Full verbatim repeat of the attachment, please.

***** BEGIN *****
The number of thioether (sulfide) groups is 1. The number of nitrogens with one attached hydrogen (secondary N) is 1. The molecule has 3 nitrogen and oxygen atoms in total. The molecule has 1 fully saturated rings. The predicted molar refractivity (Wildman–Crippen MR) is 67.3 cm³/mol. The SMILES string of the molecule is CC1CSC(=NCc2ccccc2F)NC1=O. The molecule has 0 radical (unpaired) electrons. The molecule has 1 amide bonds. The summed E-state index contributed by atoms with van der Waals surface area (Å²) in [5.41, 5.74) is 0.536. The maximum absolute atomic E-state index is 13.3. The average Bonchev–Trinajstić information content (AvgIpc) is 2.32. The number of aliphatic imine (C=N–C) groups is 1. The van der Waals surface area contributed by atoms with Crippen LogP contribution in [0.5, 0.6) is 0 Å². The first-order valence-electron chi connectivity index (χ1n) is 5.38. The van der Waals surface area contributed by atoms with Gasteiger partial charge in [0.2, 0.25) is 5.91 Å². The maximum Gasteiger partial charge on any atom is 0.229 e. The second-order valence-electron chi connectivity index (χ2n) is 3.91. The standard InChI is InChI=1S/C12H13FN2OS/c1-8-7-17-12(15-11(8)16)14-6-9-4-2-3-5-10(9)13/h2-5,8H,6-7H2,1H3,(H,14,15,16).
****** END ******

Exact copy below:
The number of thioether (sulfide) groups is 1. The number of nitrogens with one attached hydrogen (secondary N) is 1. The molecule has 3 nitrogen and oxygen atoms in total. The molecule has 1 fully saturated rings. The predicted molar refractivity (Wildman–Crippen MR) is 67.3 cm³/mol. The SMILES string of the molecule is CC1CSC(=NCc2ccccc2F)NC1=O. The molecule has 0 radical (unpaired) electrons. The molecule has 1 amide bonds. The summed E-state index contributed by atoms with van der Waals surface area (Å²) in [5.41, 5.74) is 0.536. The maximum absolute atomic E-state index is 13.3. The average Bonchev–Trinajstić information content (AvgIpc) is 2.32. The number of aliphatic imine (C=N–C) groups is 1. The van der Waals surface area contributed by atoms with Crippen LogP contribution in [0.5, 0.6) is 0 Å². The first-order valence-electron chi connectivity index (χ1n) is 5.38. The van der Waals surface area contributed by atoms with Gasteiger partial charge in [0.2, 0.25) is 5.91 Å². The maximum Gasteiger partial charge on any atom is 0.229 e. The second-order valence-electron chi connectivity index (χ2n) is 3.91. The standard InChI is InChI=1S/C12H13FN2OS/c1-8-7-17-12(15-11(8)16)14-6-9-4-2-3-5-10(9)13/h2-5,8H,6-7H2,1H3,(H,14,15,16).